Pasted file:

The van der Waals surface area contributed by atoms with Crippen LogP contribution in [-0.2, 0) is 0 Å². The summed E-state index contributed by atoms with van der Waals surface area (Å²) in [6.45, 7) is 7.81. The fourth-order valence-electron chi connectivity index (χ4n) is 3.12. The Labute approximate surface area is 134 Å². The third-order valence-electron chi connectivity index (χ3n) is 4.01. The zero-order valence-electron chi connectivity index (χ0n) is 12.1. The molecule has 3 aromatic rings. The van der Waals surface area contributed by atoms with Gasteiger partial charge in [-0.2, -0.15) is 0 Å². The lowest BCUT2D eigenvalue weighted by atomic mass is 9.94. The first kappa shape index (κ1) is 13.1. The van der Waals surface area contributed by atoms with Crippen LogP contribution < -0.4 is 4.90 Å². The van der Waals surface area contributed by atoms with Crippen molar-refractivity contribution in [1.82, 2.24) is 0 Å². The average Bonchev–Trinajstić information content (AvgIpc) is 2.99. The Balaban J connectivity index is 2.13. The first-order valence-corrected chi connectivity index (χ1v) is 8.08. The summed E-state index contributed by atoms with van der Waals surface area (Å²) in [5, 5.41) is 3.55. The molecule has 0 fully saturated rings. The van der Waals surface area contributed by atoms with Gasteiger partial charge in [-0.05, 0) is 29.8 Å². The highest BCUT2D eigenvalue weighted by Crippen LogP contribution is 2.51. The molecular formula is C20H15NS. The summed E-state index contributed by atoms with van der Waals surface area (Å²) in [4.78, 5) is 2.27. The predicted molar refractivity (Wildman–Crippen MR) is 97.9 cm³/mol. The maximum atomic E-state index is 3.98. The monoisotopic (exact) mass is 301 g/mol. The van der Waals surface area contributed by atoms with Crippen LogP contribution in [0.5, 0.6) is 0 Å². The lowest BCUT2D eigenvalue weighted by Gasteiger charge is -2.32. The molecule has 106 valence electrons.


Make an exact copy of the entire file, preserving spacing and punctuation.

The van der Waals surface area contributed by atoms with Crippen LogP contribution in [-0.2, 0) is 0 Å². The summed E-state index contributed by atoms with van der Waals surface area (Å²) in [6.45, 7) is 7.81. The fourth-order valence-electron chi connectivity index (χ4n) is 3.12. The Labute approximate surface area is 134 Å². The third-order valence-electron chi connectivity index (χ3n) is 4.01. The zero-order valence-electron chi connectivity index (χ0n) is 12.1. The molecule has 3 aromatic rings. The van der Waals surface area contributed by atoms with Gasteiger partial charge in [-0.2, -0.15) is 0 Å². The lowest BCUT2D eigenvalue weighted by atomic mass is 9.94. The first kappa shape index (κ1) is 13.1. The van der Waals surface area contributed by atoms with Crippen LogP contribution < -0.4 is 4.90 Å². The van der Waals surface area contributed by atoms with Crippen molar-refractivity contribution in [1.82, 2.24) is 0 Å². The average Bonchev–Trinajstić information content (AvgIpc) is 2.99. The Balaban J connectivity index is 2.13. The first-order valence-corrected chi connectivity index (χ1v) is 8.08. The summed E-state index contributed by atoms with van der Waals surface area (Å²) in [5, 5.41) is 3.55. The molecule has 0 fully saturated rings. The van der Waals surface area contributed by atoms with Gasteiger partial charge in [-0.05, 0) is 29.8 Å². The highest BCUT2D eigenvalue weighted by Crippen LogP contribution is 2.51. The molecular formula is C20H15NS. The summed E-state index contributed by atoms with van der Waals surface area (Å²) in [4.78, 5) is 2.27. The predicted molar refractivity (Wildman–Crippen MR) is 97.9 cm³/mol. The maximum atomic E-state index is 3.98. The monoisotopic (exact) mass is 301 g/mol. The van der Waals surface area contributed by atoms with Crippen LogP contribution in [0.5, 0.6) is 0 Å². The lowest BCUT2D eigenvalue weighted by Gasteiger charge is -2.32. The molecule has 106 valence electrons.